THE £39 million signing of Mohamed Salah this summer has added another dynamic to the attacking presence of Liverpool. The skillful Egyptian had a significant role in AS Roma’s front line last season, bagging 15 goals and 11 assists in the Serie A to help the capital club reach second place.
Salah’s role at Roma was fluid, varying from the traditional inverted winger, cutting inside from the right flank to shoot or lay off with his stronger left foot, to playing central, either as a second striker to Edin Dzeko or as a lone frontman himself. Now at Liverpool, the question stands of where his ability can best be implemented as part of the Reds’ forward line.
For the most part of last season, Jurgen Klopp utilised a 4-3-3 formation, the key being the proficiency of Coutinho, Roberto Firmino and Sadio Mane up front. The trio scored a combined 37 league goals and Liverpool averaged 2.06 points per game when all three were on the pitch. Coutinho’s dazzling flair from the left wing, coupled with Mane’s blistering pace as a traditional right-hand winger complemented Firmino’s relentless work rate in the centre to create an attack that was often formidable.
As of July 25, Salah has played in three games for Liverpool, scoring twice. It looks like Klopp prefers the Egyptian out on the right flank, as he was at Roma with notable success. Whilst Mane has since returned to training after the injury he sustained in April, it’s debatable whether he will return to his traditional right side after Salah’s arrival.
In interviews, however, Klopp is determined not to anchor certain players to certain positions, seemingly more focused on his squad’s versatility than their individual roles; at a press conference in Hong Kong, the German manager claimed that Coutinho cannot be ‘fixed’ to a position, instead preferring to play the Brazilian with free reign. Klopp also stated in an interview with the Liverpool Echo, that the Liverpool forward line will change in accord with the requirements of each game; although the German did express his admiration of the inverted winger system at Bayern Munich, between wide-men Arjen Robben and Franck Ribery.
With Klopp reluctant to confirm a solid XI, only inferences can be made. His praise for the Robben-Ribery dynamic suggests that we may witness Sadio Mane being transferred to the left side; his goals last season, and his ability to cut in mean that the Senegalese winger should be able to adapt. Presumably, on this basis, Salah will occupy the right side, to turn inside on his left foot, in classic Robben style. Roberto Firmino will likely occupy the centre-forward role (or false 9, depending on how you see it), as he did last season.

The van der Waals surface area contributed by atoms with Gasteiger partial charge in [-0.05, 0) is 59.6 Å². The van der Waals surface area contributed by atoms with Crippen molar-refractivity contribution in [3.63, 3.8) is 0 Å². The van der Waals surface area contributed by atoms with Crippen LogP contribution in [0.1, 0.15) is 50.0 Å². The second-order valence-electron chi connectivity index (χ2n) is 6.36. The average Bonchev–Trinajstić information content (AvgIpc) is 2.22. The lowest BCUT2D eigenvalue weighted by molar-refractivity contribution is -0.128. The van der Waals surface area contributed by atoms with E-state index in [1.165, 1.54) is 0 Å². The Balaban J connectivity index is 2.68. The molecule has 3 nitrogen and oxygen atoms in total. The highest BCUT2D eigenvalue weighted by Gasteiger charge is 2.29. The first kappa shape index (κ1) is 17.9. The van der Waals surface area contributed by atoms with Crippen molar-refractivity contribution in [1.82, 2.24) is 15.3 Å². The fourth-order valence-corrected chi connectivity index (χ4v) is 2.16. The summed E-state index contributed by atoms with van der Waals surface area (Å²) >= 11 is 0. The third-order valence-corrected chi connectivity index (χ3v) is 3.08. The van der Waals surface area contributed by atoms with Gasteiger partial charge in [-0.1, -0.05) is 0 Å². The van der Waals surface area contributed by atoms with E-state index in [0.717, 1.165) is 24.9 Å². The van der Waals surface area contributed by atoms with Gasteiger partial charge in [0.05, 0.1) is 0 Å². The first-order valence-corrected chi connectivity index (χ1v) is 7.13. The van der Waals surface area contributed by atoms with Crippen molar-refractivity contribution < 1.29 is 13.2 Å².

This leaves Liverpool’s star man, Coutinho. As the FC Barcelona board prepare a fresh attempt to buy the Brazilian, despite claims from Liverpool that he’s going nowhere, the question persists of whether Coutinho will even still be in England for the first league match, let alone where he will play. If he does remain at Liverpool, his position potentially taken by Mane, perhaps Coutinho can occupy a classic no. 10 role behind the front line. With the Brazilian playing each game as a trequartista, mazing his way through the centre and given the space to roam, he will contribute an essential creativity to the front line that the Reds struggled to find in crucial moments last season.
Klopp’s emphasis on player versatility is something fans have seen in action, as Divock Origi and Daniel Sturridge, both traditionally centre forwards, were played out on the wings with varying success; indeed, it was Sturridge’s tactical frustration that led to fresh rumours of a transfer back in August. Whilst both are talented players, it’s safe to expect bench roles for the pair in upcoming season.
Klopp’s strategy, a marked high press that demands a huge effort and work rate by each player, was undoubtedly aided by a lack of cup commitments that allowed for rest in between league games. This season, especially with the possibility of a Champions League campaign, Salah will be expected to become a part of the process; at Roma, he played 41 games, more than any Liverpool player, however Klopp will be looking to rest him when he can, with the options he now has available. Where Salah will play, or anyone else for that matter, is still not certain, but it would be a surprise to see Klopp deviate from a system that was, at times, unplayable last season.
Regardless of whether a title challenge is on the cards for Liverpool this season, one thing is certain: the club will be looking to get more goals amidst a campaign of more games. Last season, Liverpool were blessed with plenty of time in between matches, without the pressure of domestic or European cup ties. Now, with the potential of Champions League football, and the almost-certain expectancy from the club board for Klopp to mount a cup run, Liverpool face a challenging season; far more so than the last, where the team often struggled without either Mane or Coutinho providing the magic from the flanks. Hopefully, with Salah now on the squad books, this not only allows for more resting, but also the fluidity that Klopp desires.